Darkthrone‘s second album, A Blaze in the Northern Sky, turns twenty-five today. For much of the mid 90s, Darkthrone constantly referred to A Blaze in the Northern Sky as their first album as it was the first commercially released record to adopt the quick and dirty “necro” production style and to have been part of the Norwegian black metal second wave initiated by Mayhem. However most of the individual musical inspirations were audible on their prior Soulside Journey album recorded at Sunlight Studio; the compositions on A Blaze in the Northern Sky were just much more sparse and droning due to different overall compositional goals reflecting the shift from progressive death metal riff mazes to minimalistic Hellhammerism.24 Comments
Article by Lance Viggiano
Darkthrone have spent the records FOAD through The Underground Resistance regressing into their pre-Celtic Frost influences. Sensing their customers’ growing unpopularity with this black ‘n’ roll approach, Fenriz and Nocturno Culto try to save face on Artic Thunder by regressing into their own work. The upshot is that nobody but Miller Lite Throne can sell mediocre riffs in cyclical songs as well as these two. The downshift is that they cannot muster enough enthusiasm or energy to play their own ideas with the dedication of a devoted bar-tier cover band.29 Comments
Varg Vikernes reflects on Fenriz‘s alcohol consumption, Burzum – Det som engang var‘s CD release, the intelligence of Darkthrone, and the toxicity of the scene centered around Helvete in a video uploaded to his ThuleanPerspective Youtube channel. Want to know about how Fenriz felt about Euronymous‘s death and threats toward Varg? Let’s find out!16 Comments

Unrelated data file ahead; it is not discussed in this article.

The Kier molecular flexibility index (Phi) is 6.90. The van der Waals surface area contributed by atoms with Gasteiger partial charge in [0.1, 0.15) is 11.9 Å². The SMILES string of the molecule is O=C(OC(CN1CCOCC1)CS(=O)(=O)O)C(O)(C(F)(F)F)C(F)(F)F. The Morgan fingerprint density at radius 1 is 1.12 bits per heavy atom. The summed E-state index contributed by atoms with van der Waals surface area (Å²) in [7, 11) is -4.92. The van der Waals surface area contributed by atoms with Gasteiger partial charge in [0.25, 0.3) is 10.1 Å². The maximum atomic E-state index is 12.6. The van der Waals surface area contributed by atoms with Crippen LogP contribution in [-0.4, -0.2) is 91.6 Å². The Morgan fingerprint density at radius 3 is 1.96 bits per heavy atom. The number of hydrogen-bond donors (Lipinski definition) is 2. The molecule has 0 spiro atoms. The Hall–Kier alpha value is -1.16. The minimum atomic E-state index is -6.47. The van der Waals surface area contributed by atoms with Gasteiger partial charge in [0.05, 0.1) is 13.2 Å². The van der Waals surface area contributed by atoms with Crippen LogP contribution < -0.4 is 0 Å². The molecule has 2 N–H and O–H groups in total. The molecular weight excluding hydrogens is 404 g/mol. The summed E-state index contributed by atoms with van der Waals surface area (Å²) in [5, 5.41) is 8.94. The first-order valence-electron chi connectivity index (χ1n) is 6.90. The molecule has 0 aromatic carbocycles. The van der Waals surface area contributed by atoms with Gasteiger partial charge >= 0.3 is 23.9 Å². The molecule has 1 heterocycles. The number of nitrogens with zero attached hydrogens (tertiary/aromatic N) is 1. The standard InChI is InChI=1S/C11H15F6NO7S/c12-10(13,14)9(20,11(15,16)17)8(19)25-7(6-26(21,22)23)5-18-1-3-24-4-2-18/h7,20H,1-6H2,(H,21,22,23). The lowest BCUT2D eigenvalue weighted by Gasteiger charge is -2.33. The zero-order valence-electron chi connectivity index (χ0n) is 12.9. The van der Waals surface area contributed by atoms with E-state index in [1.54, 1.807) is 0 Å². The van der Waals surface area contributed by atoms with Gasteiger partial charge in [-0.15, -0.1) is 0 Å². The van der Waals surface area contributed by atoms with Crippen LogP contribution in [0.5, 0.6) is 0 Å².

Fenriz has been in the mainstream news lately for winning an election to his local town council by circulating a photo of him holding his stray cat Nugatti. He won election for a four year term as the second back up councilor who steps in when the first replacement is unavailable.38 Comments
Fenriz posted the opening track from Darkthrone’s upcoming album Arctic Thunder.
Allright folks, this here is the opening track on the album. The first riff came to me when I was out camping with the oldtimer that took the photo of me here. – f e n r i z:
Darkthrone announced that the title and cover of their upcoming album, Arctic Thunder, shares a similar name with many breath mint brands and 1980s ski bro flicks. Hopefully this album is not phoned-in retro-heavy metal more disposable than an Altoids tin like The Underground Resistance was.30 Comments
Article by David Rosales.
A legendary time and place for underground metal, the Norway of 1993 is an esoteric landmark (1994 being the exoteric) in time and space in black metal history. It saw the rise of a mythology of its own, the mythology of black metal, and an eventual catastrophic demise worthy of a saga of its own.25 Comments
Article by Lance Viggiano, read the more positive DLA review here
1993’s Under a Funeral Moon displays Darkthrone at their peak of creativity with a depth of vision that is initially challenging and abrasive yet contains a high degree of musically which constructs an experience out of relatively simple components and nuance whose reward is inexhaustible. Many place the decline of the band somewhere between 1995’s Panzerfaust and its follow up Total Death; in truth, Darkthrone as a creative force reached its nadir on 1994’s Transilvanian Hunger.